What We Treat


Arthritis is a term used to describe a group of disorders characterized by inflammation and stiffness in the joints. It is a chronic condition that primarily affects the joints, although it can also impact other parts of the body, such as the muscles, tendons, and ligaments.

There are many different types of arthritis, but the most common ones include:

  • Osteoarthritis (OA): This is the most prevalent form of arthritis and occurs when the protective cartilage that cushions the ends of bones wears down over time. It often affects the weight-bearing joints, such as the knees, hips, and spine.
  • Rheumatoid arthritis (RA): This is an autoimmune disease where the immune system mistakenly attacks the lining of the joints, leading to inflammation. RA commonly affects the smaller joints, such as those in the hands and feet, and can cause pain, swelling, and deformity.
  • Psoriatic arthritis: This type of arthritis develops in some individuals with psoriasis, a chronic skin condition. It causes joint inflammation, pain, and stiffness, often affecting the joints in the fingers and toes.
  • Gout: Gout is caused by the accumulation of uric acid crystals in the joints, leading to sudden and severe pain, redness, and swelling, typically affecting the big toe. It is associated with a diet high in purines, found in certain foods and beverages.

The symptoms of arthritis can vary, but common signs include joint pain, swelling, stiffness, reduced range of motion, and warmth around the affected joints. Arthritis can have a significant impact on a person’s quality of life, making it difficult to perform daily activities and affecting mobility.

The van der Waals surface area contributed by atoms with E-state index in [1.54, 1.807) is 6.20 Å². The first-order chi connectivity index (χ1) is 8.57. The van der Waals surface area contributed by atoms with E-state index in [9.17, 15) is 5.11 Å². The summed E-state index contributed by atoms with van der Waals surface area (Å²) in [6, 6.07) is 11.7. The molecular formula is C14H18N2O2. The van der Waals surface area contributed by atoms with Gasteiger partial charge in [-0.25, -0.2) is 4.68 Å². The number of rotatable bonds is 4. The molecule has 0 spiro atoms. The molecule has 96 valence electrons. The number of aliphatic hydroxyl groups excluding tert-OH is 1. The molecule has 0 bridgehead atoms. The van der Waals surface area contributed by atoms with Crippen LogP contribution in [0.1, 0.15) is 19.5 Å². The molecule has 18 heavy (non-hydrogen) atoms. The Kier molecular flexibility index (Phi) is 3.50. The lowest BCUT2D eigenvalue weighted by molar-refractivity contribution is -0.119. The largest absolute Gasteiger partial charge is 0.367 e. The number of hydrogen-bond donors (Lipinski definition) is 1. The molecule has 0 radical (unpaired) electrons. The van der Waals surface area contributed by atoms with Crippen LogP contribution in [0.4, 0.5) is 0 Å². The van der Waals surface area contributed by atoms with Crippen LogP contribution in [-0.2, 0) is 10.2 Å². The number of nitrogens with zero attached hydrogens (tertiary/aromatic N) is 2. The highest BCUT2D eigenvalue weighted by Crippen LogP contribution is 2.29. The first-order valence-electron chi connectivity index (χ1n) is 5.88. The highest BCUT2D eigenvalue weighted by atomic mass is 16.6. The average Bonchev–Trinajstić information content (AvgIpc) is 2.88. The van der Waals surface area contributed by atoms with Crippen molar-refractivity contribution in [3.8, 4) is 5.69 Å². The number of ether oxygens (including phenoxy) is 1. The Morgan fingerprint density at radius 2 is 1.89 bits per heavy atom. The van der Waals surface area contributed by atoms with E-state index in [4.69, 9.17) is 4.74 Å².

If you suspect you have arthritis or are experiencing joint-related symptoms, it is important to consult a healthcare professional for an accurate diagnosis and appropriate treatment options.

What can we do to help?

Physical therapy: Physical therapy can help improve joint mobility, strengthen muscles around the affected joints, and reduce pain. Therapists may use techniques such as exercise programs, massage, manual therapy, and acupuncture.

Steroid injections can also be effective in helping reduce the pain and inflammation caused by osteoarthritis.

Hyaluronic Acid Injections can be used to lubricate and cushion joints. In osteoarthritis, a common form of arthritis, joint fluid loses viscosity. Hyaluronic Acid (HA) injections supplement this fluid, reducing friction and easing pain. They may also mitigate inflammation. While not a cure, HA injections provide temporary relief, improving joint function and mobility. The treatment is minimally invasive and generally well-tolerated, making it an option for those seeking non-surgical interventions. However, individual responses vary, and consultation with your physiotherapist is crucial to determine the suitability of HA injections for specific arthritis cases.

How can we help you today?​